Fertile Ground for Blueberries

Ideal soil conditions make the region perfect for blueberry farming.

BY Christine R. Gonzalez

Fertile Ground Main Cover
Each pollinated blossom on a mature bush becomes a sweet blueberry, ready for harvest. © CanStock Photo Inc/liveslow

Due to COVID-19 restrictions, the 2020 N.C. Blueberry Festival in Burgaw has been canceled, but blueberry farming and harvesting continues to thrive as it has for many generations, undeterred. 

Blueberry cultivation is, in fact, growing in our region with North Carolina now farming over 7,500 acres a year. New varieties of blueberry plants sprout up all the time. 

But commercial farmers don’t just plant a bush one year and expect a crop the next, or even the next. Bushes are cultivated for two years before they are planted in the field. After the first year, there is sparse production, then a bit more the next.

“It takes about five years for a plant to reach full crop potential,” says Willie Moore of Ivanhoe Blueberry Farm.

Moore is a third-generation blueberry farmer. His father, uncle and grandparents began their farm in Sampson County in 1941 on five acres. His family now has 620 acres under cultivation in Sampson and Pender counties.

Whether meteorites pushed away the topsoil, as farmers tell, or some other divine design, the soil is the reason blueberry farming is thriving.

“The soil is a high organic, low pH-type soil; it’s an acidic soil that is really only down here in southeastern North Carolina,” Moore says. “The White Lake area is big in blueberries, then you have Ivanhoe area, and into Pender County near the Burgaw-Rocky Point area.”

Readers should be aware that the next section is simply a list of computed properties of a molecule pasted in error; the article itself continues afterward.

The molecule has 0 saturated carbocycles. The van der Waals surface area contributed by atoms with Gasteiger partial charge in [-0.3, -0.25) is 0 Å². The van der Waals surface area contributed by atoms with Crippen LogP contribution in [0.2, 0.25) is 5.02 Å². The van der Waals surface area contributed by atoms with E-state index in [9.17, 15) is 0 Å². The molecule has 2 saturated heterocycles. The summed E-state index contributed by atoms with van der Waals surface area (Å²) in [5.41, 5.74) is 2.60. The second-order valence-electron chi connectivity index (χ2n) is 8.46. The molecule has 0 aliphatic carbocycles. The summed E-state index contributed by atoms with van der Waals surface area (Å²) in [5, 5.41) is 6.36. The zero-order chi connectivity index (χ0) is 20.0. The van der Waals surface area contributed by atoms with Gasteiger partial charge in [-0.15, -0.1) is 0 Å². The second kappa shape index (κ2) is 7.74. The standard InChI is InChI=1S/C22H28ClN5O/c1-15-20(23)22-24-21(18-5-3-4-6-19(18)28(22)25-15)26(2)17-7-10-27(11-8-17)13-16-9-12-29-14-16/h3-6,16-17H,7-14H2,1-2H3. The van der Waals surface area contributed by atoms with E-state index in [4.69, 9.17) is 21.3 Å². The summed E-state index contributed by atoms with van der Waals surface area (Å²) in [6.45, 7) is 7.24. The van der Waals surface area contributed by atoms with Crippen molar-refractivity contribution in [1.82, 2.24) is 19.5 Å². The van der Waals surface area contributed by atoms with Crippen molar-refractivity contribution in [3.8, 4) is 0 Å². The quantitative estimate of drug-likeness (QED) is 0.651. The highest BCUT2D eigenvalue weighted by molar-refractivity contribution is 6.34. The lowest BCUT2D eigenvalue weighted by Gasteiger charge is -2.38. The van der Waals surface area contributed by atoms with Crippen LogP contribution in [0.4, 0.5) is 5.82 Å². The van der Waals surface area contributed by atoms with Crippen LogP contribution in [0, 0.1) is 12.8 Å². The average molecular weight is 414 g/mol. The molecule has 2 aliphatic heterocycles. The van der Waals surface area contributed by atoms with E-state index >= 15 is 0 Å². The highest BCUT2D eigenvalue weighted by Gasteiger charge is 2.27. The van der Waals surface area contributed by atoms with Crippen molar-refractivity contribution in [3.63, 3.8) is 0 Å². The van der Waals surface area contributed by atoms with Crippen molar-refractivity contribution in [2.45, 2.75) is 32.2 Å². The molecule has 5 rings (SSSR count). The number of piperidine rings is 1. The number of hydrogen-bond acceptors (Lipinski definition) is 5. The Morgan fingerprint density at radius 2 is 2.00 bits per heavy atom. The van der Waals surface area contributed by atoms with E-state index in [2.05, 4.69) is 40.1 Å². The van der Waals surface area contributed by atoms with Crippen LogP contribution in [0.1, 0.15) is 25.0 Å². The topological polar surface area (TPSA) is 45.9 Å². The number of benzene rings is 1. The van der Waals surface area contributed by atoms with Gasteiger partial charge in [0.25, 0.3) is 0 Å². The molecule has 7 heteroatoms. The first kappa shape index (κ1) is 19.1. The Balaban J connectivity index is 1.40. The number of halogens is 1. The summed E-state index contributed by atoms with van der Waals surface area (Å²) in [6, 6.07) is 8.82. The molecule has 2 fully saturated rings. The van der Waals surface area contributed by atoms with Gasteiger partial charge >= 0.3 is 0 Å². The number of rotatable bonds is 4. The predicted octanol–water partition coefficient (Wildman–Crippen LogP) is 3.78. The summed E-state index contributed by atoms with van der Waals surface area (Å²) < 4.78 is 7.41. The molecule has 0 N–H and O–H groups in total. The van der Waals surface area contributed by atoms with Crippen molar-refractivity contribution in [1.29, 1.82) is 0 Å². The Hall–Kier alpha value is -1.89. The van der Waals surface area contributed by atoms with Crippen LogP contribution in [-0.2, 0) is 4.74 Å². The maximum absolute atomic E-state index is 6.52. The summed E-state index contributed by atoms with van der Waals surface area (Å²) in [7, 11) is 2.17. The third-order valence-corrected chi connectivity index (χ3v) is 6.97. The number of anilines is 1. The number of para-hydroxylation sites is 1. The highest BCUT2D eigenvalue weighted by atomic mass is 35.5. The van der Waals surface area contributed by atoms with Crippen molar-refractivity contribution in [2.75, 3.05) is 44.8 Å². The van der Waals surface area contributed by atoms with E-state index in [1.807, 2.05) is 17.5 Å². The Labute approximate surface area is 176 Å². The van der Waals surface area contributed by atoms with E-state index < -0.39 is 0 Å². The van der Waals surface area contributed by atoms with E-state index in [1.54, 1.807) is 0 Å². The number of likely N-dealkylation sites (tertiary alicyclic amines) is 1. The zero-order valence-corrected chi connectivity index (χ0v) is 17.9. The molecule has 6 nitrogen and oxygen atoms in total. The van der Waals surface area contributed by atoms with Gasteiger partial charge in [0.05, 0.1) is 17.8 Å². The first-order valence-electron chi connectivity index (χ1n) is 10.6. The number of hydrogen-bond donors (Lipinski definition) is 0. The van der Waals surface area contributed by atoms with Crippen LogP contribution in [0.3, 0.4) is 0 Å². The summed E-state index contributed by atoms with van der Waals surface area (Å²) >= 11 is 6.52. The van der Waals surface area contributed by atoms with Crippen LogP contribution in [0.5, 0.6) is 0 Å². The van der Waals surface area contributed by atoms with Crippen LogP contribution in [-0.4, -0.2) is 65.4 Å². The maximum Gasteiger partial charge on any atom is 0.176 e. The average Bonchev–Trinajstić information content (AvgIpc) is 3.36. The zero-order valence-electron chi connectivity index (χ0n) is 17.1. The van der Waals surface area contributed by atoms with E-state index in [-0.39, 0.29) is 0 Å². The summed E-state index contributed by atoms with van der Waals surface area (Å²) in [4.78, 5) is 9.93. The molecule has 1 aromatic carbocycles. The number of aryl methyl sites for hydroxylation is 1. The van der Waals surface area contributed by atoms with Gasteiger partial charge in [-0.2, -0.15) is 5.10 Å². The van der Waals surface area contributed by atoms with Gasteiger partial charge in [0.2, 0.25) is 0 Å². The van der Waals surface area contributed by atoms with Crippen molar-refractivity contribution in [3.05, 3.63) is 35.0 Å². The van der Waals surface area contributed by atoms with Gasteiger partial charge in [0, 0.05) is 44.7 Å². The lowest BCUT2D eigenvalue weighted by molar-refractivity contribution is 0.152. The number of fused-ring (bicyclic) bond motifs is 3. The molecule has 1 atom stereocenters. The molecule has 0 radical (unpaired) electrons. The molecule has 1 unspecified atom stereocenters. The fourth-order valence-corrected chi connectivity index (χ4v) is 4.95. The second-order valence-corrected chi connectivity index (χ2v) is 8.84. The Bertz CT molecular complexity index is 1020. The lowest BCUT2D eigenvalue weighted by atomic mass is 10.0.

There are dozens of varieties of blueberries that bear fruit at different times.

“Each variety has a harvest season of about three weeks here in North Carolina,” says Cal Lewis of Lewis Nursery and Farms in Rocky Point. “In cooler climates that may last a bit longer, but to fill a full season we have to have multiple varieties. We call them early, mid, and late varieties. Each one has its own characteristics, growing habitat and flavor.”

Popular varieties include O’Neal, Star, Duke, New Hanover, and Lewis’s favorite, Legacy.

“Legacy is one of the most dominant varieties here, but it is not early. It comes in late May and lasts to about mid to late June,” he says.

Lewis grows a variety of berries and plants. About 400 acres of his land is planted in blueberries.

Farmers work in conjunction with N.C. State’s blueberry breeding program, paying an assessment to receive an allocation when new varieties are released. N.C. State breeders have developed more than 40 blueberry varieties since the program was started in the 1940s. Commercial farmers also use varieties developed in Florida and Georgia.

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